ChiPs (and yes, this is how it is spelled), is a movie about the California Highway Patrol. So it’s interesting that the opening shot is a black title card with white writing that states that the California Highway Patrol didn’t approve the movie. If the emphasis wasn’t quite strong enough, another bit of writing underneath provides a little bit of clarity. “At all”.
Essentially, ChiPs resembles the TV Show only in that its two protagonists Jon Baker (Dax Shepard, who also wrote and directed), and Frank “Ponch” Poncherello, (Michael Peña) have the same names as they did in the TV show, in which they were played by Larry Wilcox and Erik Estrada. Other than that one is Hispanic, and one is not, this is not a winking homage but a straight up re-imagining.
The premise is mainly that Ponch has his stuff together, (though it gradually devolves), and that Baker is a hot mess, covered in scars from his biking career (Ducati is featured prominently). Peña works for the FBI, and through some combination of factors comes to work undercover and is actually named Castillo. Baker is separated from his wife Karen, played by Kristen Bell, his real-life wife. Ponch has a problem with sex addiction, and Baker rebuffs the friendly advances of Ava Perez (Rosa Salazar), who offers to go riding with him. Along the way, a litany of familiar faces show up in small to medium sized roles, (Vincent D’Onofrio as the big bad, Jane Kaczmarek as the police chief, Ryan Hansen, Adam Brody, Vida Guerra, Mae Whitman, Ed Begley Jr, Josh Duhamel, Maya Rudolph, Adam Rodriguez, Isiah Whitlock Jr.). The film seems intent to earn its Hard R rating through some pretty graphic references, some nudity, a ton of explosions, car chases and an ending that references a running joke throughout the film. It’s a little bit Jump Street, but seems to be its own ride.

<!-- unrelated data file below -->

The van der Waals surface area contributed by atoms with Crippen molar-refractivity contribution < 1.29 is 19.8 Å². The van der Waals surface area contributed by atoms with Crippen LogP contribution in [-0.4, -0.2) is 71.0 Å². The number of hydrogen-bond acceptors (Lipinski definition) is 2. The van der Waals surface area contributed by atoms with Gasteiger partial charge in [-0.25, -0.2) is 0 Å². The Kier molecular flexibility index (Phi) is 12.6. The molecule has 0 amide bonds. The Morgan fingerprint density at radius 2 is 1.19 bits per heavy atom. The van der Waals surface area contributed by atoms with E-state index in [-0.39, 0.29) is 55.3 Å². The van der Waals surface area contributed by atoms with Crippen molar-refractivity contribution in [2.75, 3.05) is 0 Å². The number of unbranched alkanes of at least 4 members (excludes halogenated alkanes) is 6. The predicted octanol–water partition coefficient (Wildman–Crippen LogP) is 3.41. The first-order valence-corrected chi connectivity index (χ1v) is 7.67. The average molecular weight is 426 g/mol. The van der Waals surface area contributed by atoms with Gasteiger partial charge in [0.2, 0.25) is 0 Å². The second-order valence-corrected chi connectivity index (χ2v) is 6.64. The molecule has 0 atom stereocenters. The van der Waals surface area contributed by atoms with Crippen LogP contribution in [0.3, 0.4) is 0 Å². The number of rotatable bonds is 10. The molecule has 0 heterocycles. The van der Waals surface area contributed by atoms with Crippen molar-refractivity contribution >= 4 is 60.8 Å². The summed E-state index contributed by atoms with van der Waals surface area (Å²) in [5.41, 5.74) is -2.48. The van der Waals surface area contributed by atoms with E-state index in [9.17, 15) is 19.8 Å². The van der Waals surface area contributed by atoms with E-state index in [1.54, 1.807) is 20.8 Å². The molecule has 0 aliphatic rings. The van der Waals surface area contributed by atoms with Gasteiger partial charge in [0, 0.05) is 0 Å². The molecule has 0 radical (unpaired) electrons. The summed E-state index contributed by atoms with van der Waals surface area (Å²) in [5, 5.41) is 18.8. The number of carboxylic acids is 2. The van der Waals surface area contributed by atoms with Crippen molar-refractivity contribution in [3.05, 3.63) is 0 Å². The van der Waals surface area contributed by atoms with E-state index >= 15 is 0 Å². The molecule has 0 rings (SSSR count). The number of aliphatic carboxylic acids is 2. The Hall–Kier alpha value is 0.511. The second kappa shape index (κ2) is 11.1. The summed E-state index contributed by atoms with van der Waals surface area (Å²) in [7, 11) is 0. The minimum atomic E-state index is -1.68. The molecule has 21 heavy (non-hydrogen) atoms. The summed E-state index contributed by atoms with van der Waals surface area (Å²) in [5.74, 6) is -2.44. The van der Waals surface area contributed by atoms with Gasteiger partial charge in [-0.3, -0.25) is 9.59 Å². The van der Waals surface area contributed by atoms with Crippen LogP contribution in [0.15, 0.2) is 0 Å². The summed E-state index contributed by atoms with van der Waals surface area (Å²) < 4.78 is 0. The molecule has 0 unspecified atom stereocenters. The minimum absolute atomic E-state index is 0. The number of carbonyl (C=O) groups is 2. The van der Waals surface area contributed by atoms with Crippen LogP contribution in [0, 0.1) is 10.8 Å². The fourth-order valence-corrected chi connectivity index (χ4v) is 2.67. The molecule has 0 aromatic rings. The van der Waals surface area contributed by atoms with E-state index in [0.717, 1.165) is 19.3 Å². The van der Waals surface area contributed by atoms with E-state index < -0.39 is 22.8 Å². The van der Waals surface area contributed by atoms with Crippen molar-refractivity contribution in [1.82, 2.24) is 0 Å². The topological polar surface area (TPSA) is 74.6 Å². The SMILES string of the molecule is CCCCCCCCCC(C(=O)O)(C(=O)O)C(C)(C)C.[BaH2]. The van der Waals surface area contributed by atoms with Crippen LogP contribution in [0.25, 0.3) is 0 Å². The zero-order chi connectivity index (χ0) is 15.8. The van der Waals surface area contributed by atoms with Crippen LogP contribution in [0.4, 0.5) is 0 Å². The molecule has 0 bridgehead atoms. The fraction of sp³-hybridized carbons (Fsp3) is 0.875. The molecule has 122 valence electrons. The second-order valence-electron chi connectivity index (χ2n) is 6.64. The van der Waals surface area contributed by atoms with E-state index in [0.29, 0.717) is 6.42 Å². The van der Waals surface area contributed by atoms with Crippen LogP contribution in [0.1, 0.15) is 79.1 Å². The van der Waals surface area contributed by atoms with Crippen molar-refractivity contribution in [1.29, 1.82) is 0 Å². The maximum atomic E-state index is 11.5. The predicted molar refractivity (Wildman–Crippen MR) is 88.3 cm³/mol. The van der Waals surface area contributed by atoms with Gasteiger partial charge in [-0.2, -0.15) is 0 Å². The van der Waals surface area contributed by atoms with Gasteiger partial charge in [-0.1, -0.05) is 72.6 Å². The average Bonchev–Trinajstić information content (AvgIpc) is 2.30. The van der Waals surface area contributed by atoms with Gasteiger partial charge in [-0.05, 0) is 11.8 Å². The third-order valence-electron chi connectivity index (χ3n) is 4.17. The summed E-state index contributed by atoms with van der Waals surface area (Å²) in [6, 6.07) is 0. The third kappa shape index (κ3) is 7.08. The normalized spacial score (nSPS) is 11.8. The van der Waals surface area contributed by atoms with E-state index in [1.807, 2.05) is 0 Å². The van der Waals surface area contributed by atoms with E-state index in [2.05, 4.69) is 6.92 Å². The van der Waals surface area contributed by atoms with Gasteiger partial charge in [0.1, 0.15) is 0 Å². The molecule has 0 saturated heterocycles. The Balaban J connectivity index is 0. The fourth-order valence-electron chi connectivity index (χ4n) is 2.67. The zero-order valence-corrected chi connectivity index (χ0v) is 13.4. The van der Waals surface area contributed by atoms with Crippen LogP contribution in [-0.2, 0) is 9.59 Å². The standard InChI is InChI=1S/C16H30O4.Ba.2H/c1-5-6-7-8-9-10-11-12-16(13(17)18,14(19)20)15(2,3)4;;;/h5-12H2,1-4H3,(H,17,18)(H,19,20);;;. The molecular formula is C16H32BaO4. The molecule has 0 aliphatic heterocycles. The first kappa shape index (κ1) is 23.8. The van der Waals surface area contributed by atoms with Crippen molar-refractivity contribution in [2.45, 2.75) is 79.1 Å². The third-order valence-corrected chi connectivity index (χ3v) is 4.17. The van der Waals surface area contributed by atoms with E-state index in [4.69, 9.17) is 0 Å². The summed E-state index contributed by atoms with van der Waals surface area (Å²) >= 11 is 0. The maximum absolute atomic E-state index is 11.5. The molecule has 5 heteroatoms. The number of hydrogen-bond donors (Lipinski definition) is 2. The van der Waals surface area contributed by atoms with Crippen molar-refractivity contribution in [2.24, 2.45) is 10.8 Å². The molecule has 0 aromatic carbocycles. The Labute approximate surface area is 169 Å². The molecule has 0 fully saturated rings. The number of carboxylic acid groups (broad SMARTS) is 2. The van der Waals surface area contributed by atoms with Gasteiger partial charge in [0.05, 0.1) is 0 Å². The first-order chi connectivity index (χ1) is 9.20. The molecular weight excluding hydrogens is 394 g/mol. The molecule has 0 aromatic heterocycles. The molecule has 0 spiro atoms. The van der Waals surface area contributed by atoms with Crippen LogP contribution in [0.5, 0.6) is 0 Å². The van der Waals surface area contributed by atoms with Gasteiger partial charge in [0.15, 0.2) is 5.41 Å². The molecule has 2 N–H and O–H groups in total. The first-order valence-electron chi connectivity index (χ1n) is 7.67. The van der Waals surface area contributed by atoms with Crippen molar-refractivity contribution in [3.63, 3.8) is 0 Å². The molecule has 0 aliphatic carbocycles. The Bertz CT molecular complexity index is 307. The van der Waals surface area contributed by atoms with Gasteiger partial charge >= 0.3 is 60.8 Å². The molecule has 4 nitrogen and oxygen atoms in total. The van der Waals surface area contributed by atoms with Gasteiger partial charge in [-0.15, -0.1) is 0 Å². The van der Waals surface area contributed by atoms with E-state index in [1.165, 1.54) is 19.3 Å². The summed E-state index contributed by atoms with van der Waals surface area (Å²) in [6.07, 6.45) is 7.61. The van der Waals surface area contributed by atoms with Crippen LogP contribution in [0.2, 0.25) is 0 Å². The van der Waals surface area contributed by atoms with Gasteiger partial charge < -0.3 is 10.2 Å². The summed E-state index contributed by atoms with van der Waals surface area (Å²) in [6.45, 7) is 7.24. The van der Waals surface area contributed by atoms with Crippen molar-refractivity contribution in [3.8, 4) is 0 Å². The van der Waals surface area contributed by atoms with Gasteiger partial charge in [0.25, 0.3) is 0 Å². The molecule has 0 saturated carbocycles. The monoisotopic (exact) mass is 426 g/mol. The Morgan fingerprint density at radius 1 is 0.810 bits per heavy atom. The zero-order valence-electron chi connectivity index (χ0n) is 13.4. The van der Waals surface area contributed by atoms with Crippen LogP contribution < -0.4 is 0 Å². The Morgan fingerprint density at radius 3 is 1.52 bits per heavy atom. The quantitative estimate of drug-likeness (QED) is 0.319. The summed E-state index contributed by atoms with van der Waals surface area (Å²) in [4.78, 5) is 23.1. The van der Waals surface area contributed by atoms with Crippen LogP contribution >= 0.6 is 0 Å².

The best of the special features is “This Isn’t Your Father’s ChiPs” which is actually quite funny and insightful. It features a great opening from Shepard, “I was just pretending to be looking at this for the first time”, and shows the kind of movie that he intended to make. The contributions from his cast are delightful and Hansen and Kaczmarek in particular explain what they saw in the film. Deleted scenes, a stunt explanation (no green screen) and a Ducati feature are fairly pedestrian.
Overall Brief Take
What Shepard did well is surround himself with up and coming actors and actresses (Rosa Salazar, Jessica McNamee, Canadian Justin Chatwin and Megalyn Echikunwoke) suggesting that he has an eye towards the future of the franchise.